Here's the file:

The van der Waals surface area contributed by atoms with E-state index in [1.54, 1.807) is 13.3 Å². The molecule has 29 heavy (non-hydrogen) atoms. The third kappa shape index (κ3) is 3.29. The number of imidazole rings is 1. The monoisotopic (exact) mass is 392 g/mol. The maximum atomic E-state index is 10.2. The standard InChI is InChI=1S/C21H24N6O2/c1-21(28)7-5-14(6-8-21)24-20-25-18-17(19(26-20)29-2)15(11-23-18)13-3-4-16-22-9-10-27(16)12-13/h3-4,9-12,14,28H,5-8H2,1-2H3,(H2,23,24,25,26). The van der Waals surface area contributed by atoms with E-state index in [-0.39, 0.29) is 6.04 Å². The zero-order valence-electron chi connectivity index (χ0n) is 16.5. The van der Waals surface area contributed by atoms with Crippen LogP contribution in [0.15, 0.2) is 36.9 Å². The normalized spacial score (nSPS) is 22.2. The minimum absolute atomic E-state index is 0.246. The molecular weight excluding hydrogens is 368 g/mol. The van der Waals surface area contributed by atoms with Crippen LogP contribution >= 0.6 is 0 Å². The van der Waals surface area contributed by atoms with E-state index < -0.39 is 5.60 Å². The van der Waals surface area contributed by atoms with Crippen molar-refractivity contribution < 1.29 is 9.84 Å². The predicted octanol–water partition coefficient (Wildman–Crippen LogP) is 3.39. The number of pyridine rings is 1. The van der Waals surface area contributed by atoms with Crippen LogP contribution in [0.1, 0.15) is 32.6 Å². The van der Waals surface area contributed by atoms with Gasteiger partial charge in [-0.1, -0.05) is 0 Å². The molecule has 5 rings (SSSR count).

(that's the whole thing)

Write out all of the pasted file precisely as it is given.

The van der Waals surface area contributed by atoms with E-state index in [1.54, 1.807) is 13.3 Å². The molecule has 29 heavy (non-hydrogen) atoms. The third kappa shape index (κ3) is 3.29. The number of imidazole rings is 1. The monoisotopic (exact) mass is 392 g/mol. The maximum atomic E-state index is 10.2. The standard InChI is InChI=1S/C21H24N6O2/c1-21(28)7-5-14(6-8-21)24-20-25-18-17(19(26-20)29-2)15(11-23-18)13-3-4-16-22-9-10-27(16)12-13/h3-4,9-12,14,28H,5-8H2,1-2H3,(H2,23,24,25,26). The van der Waals surface area contributed by atoms with E-state index in [-0.39, 0.29) is 6.04 Å². The zero-order valence-electron chi connectivity index (χ0n) is 16.5. The van der Waals surface area contributed by atoms with Crippen LogP contribution in [0.15, 0.2) is 36.9 Å². The normalized spacial score (nSPS) is 22.2. The minimum absolute atomic E-state index is 0.246. The molecular weight excluding hydrogens is 368 g/mol. The van der Waals surface area contributed by atoms with Crippen LogP contribution >= 0.6 is 0 Å². The van der Waals surface area contributed by atoms with E-state index < -0.39 is 5.60 Å². The van der Waals surface area contributed by atoms with Crippen molar-refractivity contribution < 1.29 is 9.84 Å². The predicted octanol–water partition coefficient (Wildman–Crippen LogP) is 3.39. The number of pyridine rings is 1. The van der Waals surface area contributed by atoms with Crippen LogP contribution in [0.1, 0.15) is 32.6 Å². The van der Waals surface area contributed by atoms with Gasteiger partial charge in [-0.1, -0.05) is 0 Å². The molecule has 5 rings (SSSR count).